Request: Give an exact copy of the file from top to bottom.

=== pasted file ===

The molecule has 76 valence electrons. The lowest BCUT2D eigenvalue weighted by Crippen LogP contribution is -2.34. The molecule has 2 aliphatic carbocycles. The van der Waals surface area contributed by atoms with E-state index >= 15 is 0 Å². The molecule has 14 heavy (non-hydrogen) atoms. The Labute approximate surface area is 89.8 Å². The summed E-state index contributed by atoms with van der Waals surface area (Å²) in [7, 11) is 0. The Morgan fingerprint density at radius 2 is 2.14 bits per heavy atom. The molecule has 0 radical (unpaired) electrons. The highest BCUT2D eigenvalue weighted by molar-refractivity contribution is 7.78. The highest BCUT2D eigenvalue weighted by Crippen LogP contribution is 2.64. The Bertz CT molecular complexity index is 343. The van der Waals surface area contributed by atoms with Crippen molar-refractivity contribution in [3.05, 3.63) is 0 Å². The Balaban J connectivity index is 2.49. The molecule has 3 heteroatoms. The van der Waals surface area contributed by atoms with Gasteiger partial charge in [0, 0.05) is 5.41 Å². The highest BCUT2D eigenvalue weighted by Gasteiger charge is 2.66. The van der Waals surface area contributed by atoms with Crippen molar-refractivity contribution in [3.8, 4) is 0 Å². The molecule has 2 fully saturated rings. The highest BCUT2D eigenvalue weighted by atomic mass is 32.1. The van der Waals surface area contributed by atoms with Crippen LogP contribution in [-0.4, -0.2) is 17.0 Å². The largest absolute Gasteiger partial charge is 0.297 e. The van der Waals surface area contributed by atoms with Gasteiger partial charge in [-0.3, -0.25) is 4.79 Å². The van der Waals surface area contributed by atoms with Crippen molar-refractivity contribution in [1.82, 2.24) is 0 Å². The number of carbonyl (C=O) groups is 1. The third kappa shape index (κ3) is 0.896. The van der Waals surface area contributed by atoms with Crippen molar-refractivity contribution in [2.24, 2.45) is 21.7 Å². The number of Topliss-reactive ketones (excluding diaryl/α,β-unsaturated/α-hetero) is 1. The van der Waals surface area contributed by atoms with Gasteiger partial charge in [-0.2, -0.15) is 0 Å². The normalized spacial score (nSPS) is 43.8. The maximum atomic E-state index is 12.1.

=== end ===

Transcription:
The molecule has 76 valence electrons. The lowest BCUT2D eigenvalue weighted by Crippen LogP contribution is -2.34. The molecule has 2 aliphatic carbocycles. The van der Waals surface area contributed by atoms with E-state index >= 15 is 0 Å². The molecule has 14 heavy (non-hydrogen) atoms. The Labute approximate surface area is 89.8 Å². The summed E-state index contributed by atoms with van der Waals surface area (Å²) in [7, 11) is 0. The Morgan fingerprint density at radius 2 is 2.14 bits per heavy atom. The molecule has 0 radical (unpaired) electrons. The highest BCUT2D eigenvalue weighted by molar-refractivity contribution is 7.78. The highest BCUT2D eigenvalue weighted by Crippen LogP contribution is 2.64. The Bertz CT molecular complexity index is 343. The van der Waals surface area contributed by atoms with Crippen molar-refractivity contribution in [3.05, 3.63) is 0 Å². The Balaban J connectivity index is 2.49. The molecule has 3 heteroatoms. The van der Waals surface area contributed by atoms with Gasteiger partial charge in [0, 0.05) is 5.41 Å². The highest BCUT2D eigenvalue weighted by Gasteiger charge is 2.66. The van der Waals surface area contributed by atoms with Crippen molar-refractivity contribution in [3.8, 4) is 0 Å². The molecule has 2 fully saturated rings. The highest BCUT2D eigenvalue weighted by atomic mass is 32.1. The van der Waals surface area contributed by atoms with Crippen LogP contribution in [-0.4, -0.2) is 17.0 Å². The largest absolute Gasteiger partial charge is 0.297 e. The van der Waals surface area contributed by atoms with Gasteiger partial charge in [-0.3, -0.25) is 4.79 Å². The van der Waals surface area contributed by atoms with Crippen molar-refractivity contribution in [1.82, 2.24) is 0 Å². The number of carbonyl (C=O) groups is 1. The third kappa shape index (κ3) is 0.896. The van der Waals surface area contributed by atoms with Crippen molar-refractivity contribution in [2.24, 2.45) is 21.7 Å². The number of Topliss-reactive ketones (excluding diaryl/α,β-unsaturated/α-hetero) is 1. The van der Waals surface area contributed by atoms with Gasteiger partial charge in [-0.2, -0.15) is 0 Å². The normalized spacial score (nSPS) is 43.8. The maximum atomic E-state index is 12.1.